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CATHEDRALS OF ENGLAND.
THE ‘Handbook for the Cathedrals of England' (Southern Division) was first given to the public in 1862. During the fourteen years which have since passed, all the Cathedrals embraced in this division, with the exception of Canterbury and Winchester, have undergone the most extensive repair and restoration ; while works of considerable importance, although not on so wide a scale, have been undertaken and completed at both Canterbury and Winchester. The condition of these great churches while restoration was in progress, the removal of modern accretions which prevented due examination of the fabric, and, in some cases, the uncovering of ancient foundations, and the disclosure of fragments of sculpture and of moulding, built up into walls and arches of later date than the sixteenth century, have afforded opportunity and supplied the means for considerably increasing our knowledge of the architectural history of the Southern Cathedrals,
VOL. I.-PT. I.
and of the changes to which they were subjected at different periods. Ancient authorities and beliefs have been thoroughly sifted; and, occasionally, new and important conclusions have been reached. It bas, therefore, been found necessary to add considerably to the first part of each Cathedral, as it appeared in the previous editions of this Handbook. In two instancesChichester, the spire of which Cathedral fell within a month or two of the first publication of the Handbook, and Rochester, where the facts disclosed during the restoration have compelled a complete re-adjustment of the history—the first part has been entirely re-written. For the other Cathedrals it has seemed best to insert some additional notices in the text, but to give descriptions of the new work and of the restoration in general, in notes which form an Appendix. Occasional discussions on architectural questions, dates, and historical facts, have been also consigned to these notes.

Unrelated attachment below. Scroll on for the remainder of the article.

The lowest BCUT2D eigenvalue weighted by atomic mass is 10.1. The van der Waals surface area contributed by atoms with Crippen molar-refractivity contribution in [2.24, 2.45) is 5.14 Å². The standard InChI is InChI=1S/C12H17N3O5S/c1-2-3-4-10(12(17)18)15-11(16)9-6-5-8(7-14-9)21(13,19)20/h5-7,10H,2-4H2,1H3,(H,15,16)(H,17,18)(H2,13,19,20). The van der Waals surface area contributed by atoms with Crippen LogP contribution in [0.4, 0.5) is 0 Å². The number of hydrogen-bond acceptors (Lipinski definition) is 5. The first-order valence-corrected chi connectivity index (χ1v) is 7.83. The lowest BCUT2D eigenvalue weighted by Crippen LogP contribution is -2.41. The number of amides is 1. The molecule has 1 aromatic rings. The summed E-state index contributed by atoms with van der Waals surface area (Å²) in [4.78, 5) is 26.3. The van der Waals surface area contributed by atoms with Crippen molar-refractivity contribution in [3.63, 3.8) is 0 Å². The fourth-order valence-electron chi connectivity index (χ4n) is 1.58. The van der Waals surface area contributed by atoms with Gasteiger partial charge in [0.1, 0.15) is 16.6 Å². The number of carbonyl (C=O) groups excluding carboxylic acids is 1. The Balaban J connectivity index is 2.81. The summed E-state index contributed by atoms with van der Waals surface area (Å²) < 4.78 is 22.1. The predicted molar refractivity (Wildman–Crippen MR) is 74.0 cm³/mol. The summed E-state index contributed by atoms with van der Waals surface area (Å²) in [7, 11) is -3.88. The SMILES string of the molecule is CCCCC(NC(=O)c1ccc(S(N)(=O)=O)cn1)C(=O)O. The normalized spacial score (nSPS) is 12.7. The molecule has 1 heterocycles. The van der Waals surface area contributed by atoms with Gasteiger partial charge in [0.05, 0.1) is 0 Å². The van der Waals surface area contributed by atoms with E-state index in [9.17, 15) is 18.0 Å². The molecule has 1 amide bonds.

The Church of St. Alban's is included in the present edition, since, although it has not yet become a Cathedral, its future position as the church of the new see is sufficiently assured.
No alteration has been made in the general